The Big Think presented a video of the Global Education and Skills Forum in 2014. At this meeting, Bill Clinton was asked “what is the most important thing you have ever learned?” His answer was...
“the most important thing I’ve ever learned is there’s more to learn.”
One of my top ten TED Talks is by Adora Svitak and is entitled What Adults can Learn from Kids.
She states, “for better or worse, we kids aren't hampered as much when it comes to thinking about reasons why not to do things. Kids can be full of inspiring aspirations and hopeful thinking.”
She then asks a question that resonates with me, and makes me feel truly inspired even still. Her question was “how many of you [adults] still dream like that, and believe in the possibilities?” I had to ask myself, “do I?” The truth is that when I first watched this video, about 5 years ago, I did not. Well, I dreamed. I am a creative writer, so I am always dreaming about something. But, what was I dreaming about and what possibilities could I see that were going to make a difference? None.You can watch the full video here:
Then, I met a special group of students who changed everything. I have written about them in a previous post. I thought about Adora’s talk and when she said “kids already do a lot of learning from adults, and we have a lot to share. I think that adults should start learning from kids. Now, I do most of my speaking in front of an education crowd -- teachers and students, and I like this analogy: It shouldn't be a teacher at the head of the class, telling students, "Do this, do that." The students should teach their teachers. Learning between grown-ups and kids should be reciprocal.”I think this was the beginning of my reflective practices as a teacher. I started planning stages into my lessons where students would teach. Students would design tasks and evaluations. I thought this was great, and I was so proud of what they could accomplish. But, when I started suggesting this with my colleagues, I felt resistance. I remember a teacher telling me “oh, my students can’t do that.” My response was “have you tried?” I felt defeated.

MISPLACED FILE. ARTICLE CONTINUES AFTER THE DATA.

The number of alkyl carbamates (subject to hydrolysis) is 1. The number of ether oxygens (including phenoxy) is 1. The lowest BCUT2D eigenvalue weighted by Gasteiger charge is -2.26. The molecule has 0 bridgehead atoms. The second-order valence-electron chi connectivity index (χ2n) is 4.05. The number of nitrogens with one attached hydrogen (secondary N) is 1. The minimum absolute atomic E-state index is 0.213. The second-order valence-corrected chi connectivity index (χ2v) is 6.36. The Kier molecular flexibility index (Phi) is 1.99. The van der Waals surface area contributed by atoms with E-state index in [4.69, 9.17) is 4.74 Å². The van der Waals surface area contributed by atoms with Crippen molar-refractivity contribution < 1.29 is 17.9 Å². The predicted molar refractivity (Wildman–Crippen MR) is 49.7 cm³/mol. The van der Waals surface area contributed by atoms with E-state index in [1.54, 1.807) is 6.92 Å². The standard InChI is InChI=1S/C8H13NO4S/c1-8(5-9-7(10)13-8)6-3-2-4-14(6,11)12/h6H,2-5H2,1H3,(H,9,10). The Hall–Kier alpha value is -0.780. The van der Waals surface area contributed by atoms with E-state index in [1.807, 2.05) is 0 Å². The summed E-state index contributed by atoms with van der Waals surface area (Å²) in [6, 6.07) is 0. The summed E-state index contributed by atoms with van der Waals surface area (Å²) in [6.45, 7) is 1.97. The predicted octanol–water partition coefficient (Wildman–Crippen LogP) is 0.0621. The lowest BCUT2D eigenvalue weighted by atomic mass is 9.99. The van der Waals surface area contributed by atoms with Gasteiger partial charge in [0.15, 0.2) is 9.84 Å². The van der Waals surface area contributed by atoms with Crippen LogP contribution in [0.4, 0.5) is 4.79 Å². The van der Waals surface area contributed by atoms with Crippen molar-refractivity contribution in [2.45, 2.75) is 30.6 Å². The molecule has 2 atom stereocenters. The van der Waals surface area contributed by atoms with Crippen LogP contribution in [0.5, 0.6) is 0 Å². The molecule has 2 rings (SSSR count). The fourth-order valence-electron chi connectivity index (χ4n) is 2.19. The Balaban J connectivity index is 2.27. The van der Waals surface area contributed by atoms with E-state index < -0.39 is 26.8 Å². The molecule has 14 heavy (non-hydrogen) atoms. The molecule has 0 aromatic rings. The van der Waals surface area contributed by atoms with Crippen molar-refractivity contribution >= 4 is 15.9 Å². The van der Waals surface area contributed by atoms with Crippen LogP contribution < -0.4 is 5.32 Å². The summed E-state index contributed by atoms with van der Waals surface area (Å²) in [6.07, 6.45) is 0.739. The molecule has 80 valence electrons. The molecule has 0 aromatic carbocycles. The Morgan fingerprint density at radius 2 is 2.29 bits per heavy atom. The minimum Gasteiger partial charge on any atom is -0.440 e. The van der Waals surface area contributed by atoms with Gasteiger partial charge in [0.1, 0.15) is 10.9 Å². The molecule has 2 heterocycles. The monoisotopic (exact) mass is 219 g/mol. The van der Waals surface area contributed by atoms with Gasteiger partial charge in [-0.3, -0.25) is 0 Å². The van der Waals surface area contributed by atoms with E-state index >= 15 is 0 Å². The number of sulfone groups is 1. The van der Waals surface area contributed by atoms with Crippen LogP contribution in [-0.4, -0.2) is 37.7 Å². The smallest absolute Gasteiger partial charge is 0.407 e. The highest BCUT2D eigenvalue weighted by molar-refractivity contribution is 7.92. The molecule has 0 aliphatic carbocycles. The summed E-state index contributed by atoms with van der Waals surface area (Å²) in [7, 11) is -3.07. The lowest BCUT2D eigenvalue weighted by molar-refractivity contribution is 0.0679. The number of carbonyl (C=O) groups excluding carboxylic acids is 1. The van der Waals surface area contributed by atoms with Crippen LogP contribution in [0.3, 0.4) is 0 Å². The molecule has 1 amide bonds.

People like to be challenged, and they want to rise to the occasion. If you build an atmosphere of trust and encouragement, anything is possible. I believe that this is what transformed my class into something bigger than me. As a result, I grew out of my class and grew into a bigger role.
I have made claims on this blog that I am addicted to learning. Some of the benefits of lifelong learning, as mentioned by the Professional Academy are why I have this addiction. These include, but
are not limited to:
are not limited to:
- helping us adapt to change
- helping make new friends
- keeping us involved in society
- helping us find meaning in our lives
- leading to an enriching life of self-fulfillment
The article from The Skills you Need states: “schooling’ is only one type of learning. There are many other opportunities to further your knowledge and develop the skills you need throughout life. Knowledge can be acquired and skill-sets developed anywhere – learning is unavoidable and happens all the time. However, lifelong learning is about creating and maintaining a positive attitude to learning both for personal and professional development. Lifelong learners are motivated to learn and develop because they want to: it is a deliberate and voluntary act. Lifelong learning can enhance our understanding of the world around us, provide us with more and better opportunities and improve our quality of life.”
In the article Expand your Mind: the Importance of Lifelong Learning, Brian Tracy says:
So, here are some field related sources to keep you busy for an hour a day:
The Importance of Learning. Learning WhatExactly? By Daniels Pavļuts at TEDxRegina
How to Find your Passion and Inner Awesomeness By Eugene Hennie at TEDxMMU
Two Minute Talk® - Post Traumatic Growth By Robin Amos Kahn
SuperBetter Q&A with Jane McGonigal from Talks at Google